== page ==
Traps With New Super Rules
One area of significant importance with the new superannuation rules is the superannuation valuation rules, in particular on fund investment values as at 30 June 2017 and beyond.
These rules are of real consequence to self- managed superannuation funds (SMSFs). The valuation of fund assets is important if a fund member’s balance is close to the $1.6 million transfer cap balance.
Depending on the valuation methodology undertaken, a member may find they are in fact above this threshold level without realising it. With this in mind, investment valuations will become an area of focus for fund auditors and potentially also the ATO. For specific asset classes the following valuation requirements exist:
(i) Listed securities: use the closing price on each listed security.
(ii) Real property: the general rule of thumb is that real property should be revalued every three years and the valuation undertaken by a qualified expert – i.e. a real estate agent or similar
(iii) Unlisted securities and unit trusts: when valuing these types of investments the relevant factors to consider are:
- The value of assets in the entity – a potential method being the net asset value reflected for market values of assets
- Current valuation of large assets held in unlisted trusts and companies such as property can be attained to gain more objective and supportive data
- Distribution statements may supply objective information
- The consideration paid on the acquisition of the unlisted unit or securities may be a reasonable market price when there has been a recent purchase.
(iv) Investments without a ready market: it is expected that investors were aware of the value of an asset at the time of acquisition, its potential for capital growth, and its capacity to produce income.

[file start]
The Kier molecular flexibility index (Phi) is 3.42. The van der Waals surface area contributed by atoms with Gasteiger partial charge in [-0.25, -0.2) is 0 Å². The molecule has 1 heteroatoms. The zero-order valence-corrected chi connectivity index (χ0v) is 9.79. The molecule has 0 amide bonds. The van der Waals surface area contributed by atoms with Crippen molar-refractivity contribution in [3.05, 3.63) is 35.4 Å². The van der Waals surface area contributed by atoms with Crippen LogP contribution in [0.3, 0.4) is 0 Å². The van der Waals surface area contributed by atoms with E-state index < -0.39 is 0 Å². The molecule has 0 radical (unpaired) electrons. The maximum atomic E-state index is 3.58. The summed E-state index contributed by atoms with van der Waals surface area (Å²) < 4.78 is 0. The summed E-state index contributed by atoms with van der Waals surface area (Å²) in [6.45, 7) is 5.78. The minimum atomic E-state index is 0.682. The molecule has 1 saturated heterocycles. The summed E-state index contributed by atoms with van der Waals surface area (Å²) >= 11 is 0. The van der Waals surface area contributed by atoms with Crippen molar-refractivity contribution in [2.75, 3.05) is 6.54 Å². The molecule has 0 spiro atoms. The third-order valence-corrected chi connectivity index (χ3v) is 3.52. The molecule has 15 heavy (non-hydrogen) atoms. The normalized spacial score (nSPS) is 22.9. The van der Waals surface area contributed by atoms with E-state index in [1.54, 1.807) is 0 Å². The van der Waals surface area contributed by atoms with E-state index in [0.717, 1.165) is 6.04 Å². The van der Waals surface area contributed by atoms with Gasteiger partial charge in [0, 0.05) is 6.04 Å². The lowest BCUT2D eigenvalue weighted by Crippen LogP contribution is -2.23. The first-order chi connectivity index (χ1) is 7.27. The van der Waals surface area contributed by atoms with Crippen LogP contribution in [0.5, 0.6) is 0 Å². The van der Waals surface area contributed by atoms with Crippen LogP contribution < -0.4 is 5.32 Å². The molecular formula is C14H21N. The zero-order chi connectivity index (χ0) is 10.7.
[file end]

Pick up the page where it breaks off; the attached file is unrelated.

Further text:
It is unlikely that an asset with no known value or potential or income growth would be considered a prudent investment to support a member’s retirement goals.
It is acknowledged that there are circumstances where investments fail and there is neither a current value nor a ready market. In these circumstances the asset should be recorded and valued at a nil or nominal amount.
Transition to retirement pensions (TTR)
From 1 July 2017 TTR pensions no longer provide exempt pension income relief for superannuation funds paying them. A TTR pension allows Australians who have reached preservation age (at least the age 55, and now increased to age 57 and older, depending on date of birth) to access their super in the form of a pension without retiring or satisfying an additional condition of release.
From 1 July 2017 the maximum concessional contribution that can be made by an individual or their employer to a superannuation fund is $25,000. As this amount has been reduced from previous years, employees who have salary sacrifice arrangements will need to check them to ensure that no more than $25,000 is paid into a superannuation fund as a concessional contribution. Excess contribution over and above this amount will incur excess contributions tax.
Questions or further information